Monday, December 13, 2004

What can we learn from history?

I went to see Kinsey yesterday. With all the hullabaloo about Liam Neeson's and Laura Linney's performances, the movie reviews missed at least three key points about this film. It may be the first Hollywood hit to feature a philanthropic foundation (Rockefeller). It is one of the few to use a congressional committee as part of a key plot twist (the Reece Commission, also known as The House Committee to Investigate Tax-Exempt Foundations, 1954). And the movie demonstrates that, when we talk about the impact of philanthropy, we need to extend our time horizon from 3 to 30 or 50 years.

Given the enormous sigh of relief that organized philanthropy breathed last week upon the end of the 108th Congress, now is a good time to think about what history has to teach us regarding philanthropy, risk taking, public opinion and public oversight.

Philanthropy provides private resources a role in public life. It can be used to advance democratically-supported decisions about public resources, as it often does in complementing health, family support, or educational programs. It also provides avenues for the pursuit of minority or alternative views, as it often has done in the arts, scientific research, exploration, and, yes, health, family support and educational programs.

Unfortunately, the balance between minority and majority opinion are not always in the forefront of public oversight or private action. Nor are we culturally predisposed to bring a long-term sensitivity or a historical understanding to how these balances shift over time.

It is much more likely that the catalysts to public interest in nonprofit action will be driven by immediate crises or opportunities. For example, the need for public revenue has definitely increased attention to exempt resources. At the state and municipal level, the assumption that large landholdings and enormous real property holdings will never contribute tax revenue to local communities is a constant source of "town/gown" or "town/church" frictions.

Of course, rational issues like public and private resources are not always the real cause of overseer's interest in philanthropy. In the throes of the McCarthy era, the Reece Committee's chair himself stated, "The Congress has been asked to investigate the financial backers of the institute that turned out the Kinsey sex report last August." ( Pomeroy, Wardell. Dr. Kinsey and the Institute for Sex Research. NY: Harper & Row, 1972, p. 375).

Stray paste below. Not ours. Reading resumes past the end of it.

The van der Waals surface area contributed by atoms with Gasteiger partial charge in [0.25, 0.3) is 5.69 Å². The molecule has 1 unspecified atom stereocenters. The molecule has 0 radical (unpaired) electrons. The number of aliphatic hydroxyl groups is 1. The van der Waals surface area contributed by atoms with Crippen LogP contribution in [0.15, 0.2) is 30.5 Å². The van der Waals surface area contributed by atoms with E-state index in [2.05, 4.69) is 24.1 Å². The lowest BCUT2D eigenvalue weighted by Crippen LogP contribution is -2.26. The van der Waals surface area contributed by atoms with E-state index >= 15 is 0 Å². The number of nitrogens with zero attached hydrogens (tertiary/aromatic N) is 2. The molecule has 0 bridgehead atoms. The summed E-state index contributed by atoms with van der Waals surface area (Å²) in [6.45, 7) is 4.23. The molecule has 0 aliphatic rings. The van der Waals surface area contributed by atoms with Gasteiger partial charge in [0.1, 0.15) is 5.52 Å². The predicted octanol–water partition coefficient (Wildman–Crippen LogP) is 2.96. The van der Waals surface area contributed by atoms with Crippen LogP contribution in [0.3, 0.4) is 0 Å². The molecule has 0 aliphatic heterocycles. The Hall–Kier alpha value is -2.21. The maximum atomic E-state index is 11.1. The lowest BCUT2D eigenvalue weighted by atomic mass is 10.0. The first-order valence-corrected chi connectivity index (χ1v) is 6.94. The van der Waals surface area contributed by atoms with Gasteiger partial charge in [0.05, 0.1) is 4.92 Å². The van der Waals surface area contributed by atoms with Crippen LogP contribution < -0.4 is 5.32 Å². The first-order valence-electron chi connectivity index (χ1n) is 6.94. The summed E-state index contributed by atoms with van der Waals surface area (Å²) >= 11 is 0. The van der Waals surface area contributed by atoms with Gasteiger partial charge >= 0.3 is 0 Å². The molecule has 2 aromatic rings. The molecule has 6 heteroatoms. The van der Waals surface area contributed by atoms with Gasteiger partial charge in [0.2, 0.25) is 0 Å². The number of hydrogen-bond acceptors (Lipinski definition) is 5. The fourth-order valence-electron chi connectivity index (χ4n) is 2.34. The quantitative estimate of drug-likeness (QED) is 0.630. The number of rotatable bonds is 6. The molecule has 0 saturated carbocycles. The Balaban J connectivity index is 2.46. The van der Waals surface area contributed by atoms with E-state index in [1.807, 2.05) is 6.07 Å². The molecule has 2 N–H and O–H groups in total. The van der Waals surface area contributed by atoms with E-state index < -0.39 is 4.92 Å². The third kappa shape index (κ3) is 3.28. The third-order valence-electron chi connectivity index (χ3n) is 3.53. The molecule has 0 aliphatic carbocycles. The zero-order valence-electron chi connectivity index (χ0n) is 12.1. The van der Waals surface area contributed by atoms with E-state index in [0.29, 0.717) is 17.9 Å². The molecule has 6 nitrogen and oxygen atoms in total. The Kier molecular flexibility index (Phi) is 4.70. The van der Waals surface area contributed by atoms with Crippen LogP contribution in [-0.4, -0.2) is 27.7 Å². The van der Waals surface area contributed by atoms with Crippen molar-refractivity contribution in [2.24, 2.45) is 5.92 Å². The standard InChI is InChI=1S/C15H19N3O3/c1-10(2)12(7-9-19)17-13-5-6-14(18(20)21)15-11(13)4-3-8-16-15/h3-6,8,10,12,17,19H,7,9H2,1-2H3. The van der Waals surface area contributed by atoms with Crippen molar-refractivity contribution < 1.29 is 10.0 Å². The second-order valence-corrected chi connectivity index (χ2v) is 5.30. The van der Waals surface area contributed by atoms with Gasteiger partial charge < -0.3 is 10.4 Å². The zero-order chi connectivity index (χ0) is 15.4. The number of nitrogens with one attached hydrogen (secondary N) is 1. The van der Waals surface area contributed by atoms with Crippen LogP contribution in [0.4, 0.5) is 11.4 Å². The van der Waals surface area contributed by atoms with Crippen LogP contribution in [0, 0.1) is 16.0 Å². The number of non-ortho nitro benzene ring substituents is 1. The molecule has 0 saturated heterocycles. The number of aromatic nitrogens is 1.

The interest in foundations writ large stemmed from moral outrage at the sex research of Alfred Kinsey and - following the money - to the foundation that supported him. Political and moral disagreements would reappear in Congressional interest in foundation support of voter drives a decade later and in funding for human rights in Palestine four decades later. The most recent presidential election brought this opportunistic attention behavior to a new level, as charges of anti-Americanism leveled against Teresa Heinz Kerry drew from politically-motivated "analysis" of the family foundation she heads.

This is not to say that investigations of philanthropy are only catalyzed by political differences or moral outrage. There are other reasons that regulators have turned (and should continue to turn) their attention to the nonprofit sector. Abuse of tax exempt status to cover up financial shenanigans, for example. Violation of the public trust. Tax fraud and self-enrichment. These actions should draw attention to a sector that fundamentally rests on the public trust.

Ideally, we would proudly support ongoing calibrating that protect both the public good and private rights. Finding the balance between them is tricky in the best of times. In times of great political division or on issues of morality (what issues are not?) or in times of great power inequities, such balancing acts require ongoing feats of circus-level acrobatics.

Of course, one key component of maintaining your balance on the high wire is to keep your attention on a fixed point in front of you. Successful acrobats don't look at their feet - they keep their attention out in front. As we navigate the high-wire balancing act of public and private rights in the here and now, we should remember to look up and ahead. Keeping our eyes on the horizon keeps our balance intact as we take small steps forward. History has taught us this - and Kinsey brings it the big screen: We need to take a long-term view when we act, both philanthropically and in public life. Change takes time and time brings changes.

For more on the accuracy of the movie, see the history of the Kinsey Institute. For alternative views of the movie, Google "Kinsey Rockefeller" and you'll find plenty of voices blaming the Foundation and the scientists for what they see as today's moral failures.

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